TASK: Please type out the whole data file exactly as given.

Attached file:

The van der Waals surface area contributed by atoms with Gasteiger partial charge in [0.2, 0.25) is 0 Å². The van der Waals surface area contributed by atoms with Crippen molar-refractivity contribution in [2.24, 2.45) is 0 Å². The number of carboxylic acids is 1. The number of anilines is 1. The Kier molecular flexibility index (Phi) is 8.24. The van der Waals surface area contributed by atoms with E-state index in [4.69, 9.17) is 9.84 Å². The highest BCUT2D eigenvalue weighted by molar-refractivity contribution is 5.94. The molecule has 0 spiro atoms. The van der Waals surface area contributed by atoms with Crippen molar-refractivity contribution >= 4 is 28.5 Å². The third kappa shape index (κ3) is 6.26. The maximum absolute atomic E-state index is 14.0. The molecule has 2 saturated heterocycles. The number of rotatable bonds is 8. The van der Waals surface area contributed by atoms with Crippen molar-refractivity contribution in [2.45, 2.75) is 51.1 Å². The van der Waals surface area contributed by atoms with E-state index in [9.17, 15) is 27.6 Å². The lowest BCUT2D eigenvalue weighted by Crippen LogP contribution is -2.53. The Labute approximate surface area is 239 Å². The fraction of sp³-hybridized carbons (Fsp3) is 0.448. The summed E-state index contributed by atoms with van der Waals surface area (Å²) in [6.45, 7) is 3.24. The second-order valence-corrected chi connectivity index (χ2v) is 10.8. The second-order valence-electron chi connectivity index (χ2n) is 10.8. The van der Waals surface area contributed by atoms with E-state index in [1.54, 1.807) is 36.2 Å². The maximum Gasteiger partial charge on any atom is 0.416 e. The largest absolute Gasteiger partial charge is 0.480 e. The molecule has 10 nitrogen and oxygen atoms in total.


The van der Waals surface area contributed by atoms with Gasteiger partial charge in [0.2, 0.25) is 0 Å². The van der Waals surface area contributed by atoms with Crippen molar-refractivity contribution in [2.24, 2.45) is 0 Å². The number of carboxylic acids is 1. The number of anilines is 1. The Kier molecular flexibility index (Phi) is 8.24. The van der Waals surface area contributed by atoms with E-state index in [4.69, 9.17) is 9.84 Å². The highest BCUT2D eigenvalue weighted by molar-refractivity contribution is 5.94. The molecule has 0 spiro atoms. The van der Waals surface area contributed by atoms with Crippen molar-refractivity contribution >= 4 is 28.5 Å². The third kappa shape index (κ3) is 6.26. The maximum absolute atomic E-state index is 14.0. The molecule has 2 saturated heterocycles. The number of rotatable bonds is 8. The van der Waals surface area contributed by atoms with Crippen molar-refractivity contribution in [2.45, 2.75) is 51.1 Å². The van der Waals surface area contributed by atoms with E-state index in [9.17, 15) is 27.6 Å². The lowest BCUT2D eigenvalue weighted by Crippen LogP contribution is -2.53. The Labute approximate surface area is 239 Å². The fraction of sp³-hybridized carbons (Fsp3) is 0.448. The summed E-state index contributed by atoms with van der Waals surface area (Å²) in [6.45, 7) is 3.24. The second-order valence-corrected chi connectivity index (χ2v) is 10.8. The second-order valence-electron chi connectivity index (χ2n) is 10.8. The van der Waals surface area contributed by atoms with E-state index in [1.54, 1.807) is 36.2 Å². The maximum Gasteiger partial charge on any atom is 0.416 e. The largest absolute Gasteiger partial charge is 0.480 e. The molecule has 10 nitrogen and oxygen atoms in total.